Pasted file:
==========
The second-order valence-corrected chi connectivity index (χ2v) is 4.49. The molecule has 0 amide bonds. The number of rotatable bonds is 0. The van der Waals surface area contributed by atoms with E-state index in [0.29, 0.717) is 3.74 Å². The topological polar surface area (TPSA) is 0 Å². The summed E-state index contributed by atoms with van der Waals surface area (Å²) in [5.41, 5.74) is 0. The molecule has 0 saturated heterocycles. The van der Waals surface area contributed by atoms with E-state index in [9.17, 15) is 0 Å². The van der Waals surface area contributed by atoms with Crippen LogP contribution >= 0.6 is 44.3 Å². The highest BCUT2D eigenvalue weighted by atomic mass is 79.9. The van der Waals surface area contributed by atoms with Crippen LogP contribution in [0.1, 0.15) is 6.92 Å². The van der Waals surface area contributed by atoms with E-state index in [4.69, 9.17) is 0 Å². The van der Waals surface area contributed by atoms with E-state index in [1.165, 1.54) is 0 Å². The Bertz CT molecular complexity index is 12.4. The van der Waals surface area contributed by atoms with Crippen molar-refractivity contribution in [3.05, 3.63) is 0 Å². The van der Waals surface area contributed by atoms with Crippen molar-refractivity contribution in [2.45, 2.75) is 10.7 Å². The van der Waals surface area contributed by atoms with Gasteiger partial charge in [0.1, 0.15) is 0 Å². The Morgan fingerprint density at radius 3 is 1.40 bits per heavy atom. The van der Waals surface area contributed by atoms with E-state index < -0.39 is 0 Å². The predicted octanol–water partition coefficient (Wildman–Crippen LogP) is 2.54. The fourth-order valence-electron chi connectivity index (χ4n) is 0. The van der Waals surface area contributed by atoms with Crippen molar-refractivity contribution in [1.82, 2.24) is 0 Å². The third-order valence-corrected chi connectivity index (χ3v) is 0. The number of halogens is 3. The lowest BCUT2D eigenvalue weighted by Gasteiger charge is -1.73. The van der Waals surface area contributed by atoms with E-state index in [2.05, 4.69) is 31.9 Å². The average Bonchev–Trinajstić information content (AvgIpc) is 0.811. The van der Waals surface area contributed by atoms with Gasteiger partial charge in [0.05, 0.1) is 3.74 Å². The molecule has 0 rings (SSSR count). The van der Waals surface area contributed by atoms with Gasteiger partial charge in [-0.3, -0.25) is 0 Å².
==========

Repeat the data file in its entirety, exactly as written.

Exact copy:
The second-order valence-corrected chi connectivity index (χ2v) is 4.49. The molecule has 0 amide bonds. The number of rotatable bonds is 0. The van der Waals surface area contributed by atoms with E-state index in [0.29, 0.717) is 3.74 Å². The topological polar surface area (TPSA) is 0 Å². The summed E-state index contributed by atoms with van der Waals surface area (Å²) in [5.41, 5.74) is 0. The molecule has 0 saturated heterocycles. The van der Waals surface area contributed by atoms with E-state index in [9.17, 15) is 0 Å². The van der Waals surface area contributed by atoms with Crippen LogP contribution >= 0.6 is 44.3 Å². The highest BCUT2D eigenvalue weighted by atomic mass is 79.9. The van der Waals surface area contributed by atoms with Crippen LogP contribution in [0.1, 0.15) is 6.92 Å². The van der Waals surface area contributed by atoms with E-state index in [4.69, 9.17) is 0 Å². The van der Waals surface area contributed by atoms with E-state index in [1.165, 1.54) is 0 Å². The Bertz CT molecular complexity index is 12.4. The van der Waals surface area contributed by atoms with Crippen molar-refractivity contribution in [3.05, 3.63) is 0 Å². The van der Waals surface area contributed by atoms with Crippen molar-refractivity contribution in [2.45, 2.75) is 10.7 Å². The van der Waals surface area contributed by atoms with Gasteiger partial charge in [0.1, 0.15) is 0 Å². The Morgan fingerprint density at radius 3 is 1.40 bits per heavy atom. The van der Waals surface area contributed by atoms with E-state index < -0.39 is 0 Å². The predicted octanol–water partition coefficient (Wildman–Crippen LogP) is 2.54. The fourth-order valence-electron chi connectivity index (χ4n) is 0. The van der Waals surface area contributed by atoms with Crippen molar-refractivity contribution in [1.82, 2.24) is 0 Å². The third-order valence-corrected chi connectivity index (χ3v) is 0. The number of halogens is 3. The lowest BCUT2D eigenvalue weighted by Gasteiger charge is -1.73. The van der Waals surface area contributed by atoms with E-state index in [2.05, 4.69) is 31.9 Å². The average Bonchev–Trinajstić information content (AvgIpc) is 0.811. The van der Waals surface area contributed by atoms with Gasteiger partial charge in [0.05, 0.1) is 3.74 Å². The molecule has 0 rings (SSSR count). The van der Waals surface area contributed by atoms with Gasteiger partial charge in [-0.3, -0.25) is 0 Å².